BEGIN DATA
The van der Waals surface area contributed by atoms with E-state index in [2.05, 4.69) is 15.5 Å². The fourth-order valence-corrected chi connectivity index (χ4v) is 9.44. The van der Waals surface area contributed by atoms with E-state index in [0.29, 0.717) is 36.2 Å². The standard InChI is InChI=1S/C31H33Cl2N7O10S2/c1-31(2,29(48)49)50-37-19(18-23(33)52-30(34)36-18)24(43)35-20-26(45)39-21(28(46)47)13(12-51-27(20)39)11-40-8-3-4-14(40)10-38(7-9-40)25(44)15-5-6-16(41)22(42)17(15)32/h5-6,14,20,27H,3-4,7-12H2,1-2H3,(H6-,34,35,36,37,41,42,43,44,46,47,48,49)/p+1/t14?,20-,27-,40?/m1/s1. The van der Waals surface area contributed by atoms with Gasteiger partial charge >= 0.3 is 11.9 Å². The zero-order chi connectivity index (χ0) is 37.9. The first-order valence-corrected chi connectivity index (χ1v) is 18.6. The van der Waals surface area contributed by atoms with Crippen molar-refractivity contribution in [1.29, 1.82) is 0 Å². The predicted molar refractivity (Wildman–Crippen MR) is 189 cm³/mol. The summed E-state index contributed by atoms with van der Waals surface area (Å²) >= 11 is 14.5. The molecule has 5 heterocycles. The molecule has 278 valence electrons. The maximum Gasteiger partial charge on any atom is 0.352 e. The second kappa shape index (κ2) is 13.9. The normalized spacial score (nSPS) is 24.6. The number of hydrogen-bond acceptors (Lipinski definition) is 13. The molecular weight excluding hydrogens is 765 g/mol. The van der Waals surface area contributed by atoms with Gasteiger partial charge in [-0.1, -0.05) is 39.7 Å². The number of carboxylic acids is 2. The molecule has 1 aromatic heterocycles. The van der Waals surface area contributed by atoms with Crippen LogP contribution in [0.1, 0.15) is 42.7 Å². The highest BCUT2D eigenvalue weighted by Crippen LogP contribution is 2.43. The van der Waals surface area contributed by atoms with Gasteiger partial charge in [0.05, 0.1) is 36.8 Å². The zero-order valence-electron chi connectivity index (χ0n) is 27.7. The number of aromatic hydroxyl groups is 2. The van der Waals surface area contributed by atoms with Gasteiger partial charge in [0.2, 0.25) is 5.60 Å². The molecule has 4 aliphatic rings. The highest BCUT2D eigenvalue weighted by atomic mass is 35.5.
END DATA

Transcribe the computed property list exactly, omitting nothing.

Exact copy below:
The van der Waals surface area contributed by atoms with E-state index in [2.05, 4.69) is 15.5 Å². The fourth-order valence-corrected chi connectivity index (χ4v) is 9.44. The van der Waals surface area contributed by atoms with E-state index in [0.29, 0.717) is 36.2 Å². The standard InChI is InChI=1S/C31H33Cl2N7O10S2/c1-31(2,29(48)49)50-37-19(18-23(33)52-30(34)36-18)24(43)35-20-26(45)39-21(28(46)47)13(12-51-27(20)39)11-40-8-3-4-14(40)10-38(7-9-40)25(44)15-5-6-16(41)22(42)17(15)32/h5-6,14,20,27H,3-4,7-12H2,1-2H3,(H6-,34,35,36,37,41,42,43,44,46,47,48,49)/p+1/t14?,20-,27-,40?/m1/s1. The van der Waals surface area contributed by atoms with Gasteiger partial charge >= 0.3 is 11.9 Å². The zero-order chi connectivity index (χ0) is 37.9. The first-order valence-corrected chi connectivity index (χ1v) is 18.6. The van der Waals surface area contributed by atoms with Crippen molar-refractivity contribution in [1.29, 1.82) is 0 Å². The predicted molar refractivity (Wildman–Crippen MR) is 189 cm³/mol. The summed E-state index contributed by atoms with van der Waals surface area (Å²) >= 11 is 14.5. The molecule has 5 heterocycles. The molecule has 278 valence electrons. The maximum Gasteiger partial charge on any atom is 0.352 e. The second kappa shape index (κ2) is 13.9. The normalized spacial score (nSPS) is 24.6. The number of hydrogen-bond acceptors (Lipinski definition) is 13. The molecular weight excluding hydrogens is 765 g/mol. The van der Waals surface area contributed by atoms with Gasteiger partial charge in [-0.1, -0.05) is 39.7 Å². The number of carboxylic acids is 2. The molecule has 1 aromatic heterocycles. The van der Waals surface area contributed by atoms with Crippen LogP contribution in [0.1, 0.15) is 42.7 Å². The highest BCUT2D eigenvalue weighted by Crippen LogP contribution is 2.43. The van der Waals surface area contributed by atoms with Gasteiger partial charge in [0.05, 0.1) is 36.8 Å². The zero-order valence-electron chi connectivity index (χ0n) is 27.7. The number of aromatic hydroxyl groups is 2. The van der Waals surface area contributed by atoms with Gasteiger partial charge in [0.2, 0.25) is 5.60 Å². The molecule has 4 aliphatic rings. The highest BCUT2D eigenvalue weighted by atomic mass is 35.5.